The narrator of the novel, he is a representation of Marcel Proust, though noticeably different from the author in some ways. He suffers from nervous ailments and longs for the nightly comfort of his mother's kiss. He is fascinated by art and becomes an avid reader and lover of architecture, theater, painting and music. He loves to walk around Combray by himself and admire the stunning hawthorn blossoms that inspire him to become a writer. After losing himself in books and his imagination, he is easily disappointed by the "real" world, especially with women he loves. He even imagines the dark eyes of Gilberte and the Duchess of Guermentes to be blue so that they will be more beautiful to him. He learns quickly about the vices of the world by spying on people.
A friend of Marcel's family in Combray, he is also a celebrity in the Parisian social scene, counting among his friends the Prince of Wales and major players in the French aristocracy. A wealthy stockbroker, he becomes an expert art critic and dealer. Swann is also a womanizer who does not see women for who they really are, but instead compares them to paintings in order to make them more attractive. This tendency leads him to fall hopelessly in love with Odette even though she is not his "type." Swann's idealization of Odette keeps him from seeing her as she really is, to the point that his love for her becomes a tragic form of vanity and self-love.
The love of Swann's life and the cause of his most wretched suffering. She is an expert seductress and lures Swann into an affair and marriage that he will never escape. Though Odette is devoid of intelligence, class, and even beauty, Swann still falls in love with her after seeing a close resemblance between her face and that of the girl in the Boticelli painting "Jethro's Daughter." Odette leads a torrid life, taking lovers behind Swann's back, including other guests at the Verdurins, Forcheville, and even other women. Despite her inability to love Swann, she nevertheless thinks very highly of him.
One of Swann's closest friends and allies. He encourages Odette to think more highly of Swann and later becomes her "watchdog," making sure that she does not cheat on Swann. The narrator hints that Charlus helps Swann not only out friendliness, but also in the name of an undeclared love for him.
Marcel's mother. She is the focal point of all of Marcel's pain and happiness. Her nightly goodnight kiss brings him immense joy, but once it is over, he suffers terribly. She worries about his nervous disposition and one night sleeps in his room to make him feel better.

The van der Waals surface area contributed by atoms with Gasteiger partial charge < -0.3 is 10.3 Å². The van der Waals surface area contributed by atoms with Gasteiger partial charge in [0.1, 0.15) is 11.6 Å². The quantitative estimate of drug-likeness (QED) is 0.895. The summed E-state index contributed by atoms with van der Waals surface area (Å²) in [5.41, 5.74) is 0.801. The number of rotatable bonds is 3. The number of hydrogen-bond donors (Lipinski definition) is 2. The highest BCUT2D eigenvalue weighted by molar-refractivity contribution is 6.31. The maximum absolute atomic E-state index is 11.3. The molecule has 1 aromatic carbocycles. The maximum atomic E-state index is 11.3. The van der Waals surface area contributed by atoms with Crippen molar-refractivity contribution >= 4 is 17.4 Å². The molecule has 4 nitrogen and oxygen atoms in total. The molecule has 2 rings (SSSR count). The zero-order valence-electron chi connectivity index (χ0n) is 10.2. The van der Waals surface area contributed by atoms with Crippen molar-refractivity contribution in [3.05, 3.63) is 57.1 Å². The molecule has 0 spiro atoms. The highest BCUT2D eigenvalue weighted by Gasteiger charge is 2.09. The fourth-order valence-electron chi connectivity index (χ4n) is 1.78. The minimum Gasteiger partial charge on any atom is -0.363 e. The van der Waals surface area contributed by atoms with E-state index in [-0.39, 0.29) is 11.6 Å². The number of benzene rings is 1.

Marcel's father. He intimidates Marcel to keep him from expressing his nightly desire to kiss his "mamma" goodnight. One night, however, he realizes how sad Marcel is and lets her spend the night with him.
Marcel's grandparents, who live in Combray. They worry about his health and encourage him to read. They were great friends with Swann's father and remain close to Swann, although they greatly disapprove of his marriage to Odette.
Odette's other lover who insults and mocks Swann one night at the Verdurins. Swann finds out that Forcheville was at Odette's house one day when she pretended to be asleep; he later discovers that Odette had first been with Forcheville the night that Swann and Odette first slept together.
Swann and Odette's daughter. Marcel falls in love with her from the moment he sees her because she has been a taboo subject in his family. He hardly speaks with her and is convinced that her dark eyes are really blue.
One of Marcel's friends at Combray. He introduces Marcel to his favorite writer, Bergotte. He is Jewish, and his presence evokes some anti-Semitic comments from Marcel's grandfather.
The insufferably hypocritical and obnoxious bourgeois couple that first introduces Odette to Swann and then to Forcheville. They enlist a salon of "faithful" members who become their slaves and whom they force to attend various functions. Compared to Swann, the Verdurins have no class, intelligence, culture, or social distinction.
Marcel's uncle, who is a connoisseur of courtesans even into old age. He and Swann nearly duel over Odette. Because Marcel accidentally visits him one day while he is with a courtesan, Adolphe never returns to Combray.
Marcel's great aunt. She is convinced that she will die at any moment and tries to get as much sympathy as possible for her various "ailments." Nevertheless, Marcel has fond memories of her and her habit of dipping madeleines in tea. Marcel later dips madeleines himself, helping him recall his lost memories of Combray.
One of Aunt Léonie's few remaining friends. Eulalie visits Aunt Léonie each Sunday to gossip about the townspeople.
The composer of Swann and Odette's favorite sonata, which becomes the theme music of Swann's love. This sonata has the power to conjure up Swann's feelings for Odette even when he tries not to think of her. The sorrow and despair that Vinteuil expresses in this sonata about the lesbian love affair of his daughter, Mademoiselle Vinteuil, come to stand for Swann's sufferings as well.
The daughter of Vinteuil. She breaks her father's heart when she begins a sordid affair with another woman. She insults her father shortly after his death.
First Aunt Léonie's maid and then a servant for Marcel's own family, she becomes a dedicated and devoted friend to everyone. Marcel greatly admires her service, displaying his own class snobbery.
A stereotype of bourgeois snobbery. He refuses to introduce Marcel's family to his sister.
The local aristocrat at Combray. Marcel imagines her to be the most beautiful woman on earth and is sorely disappointed with her physical appearance when they actually meet.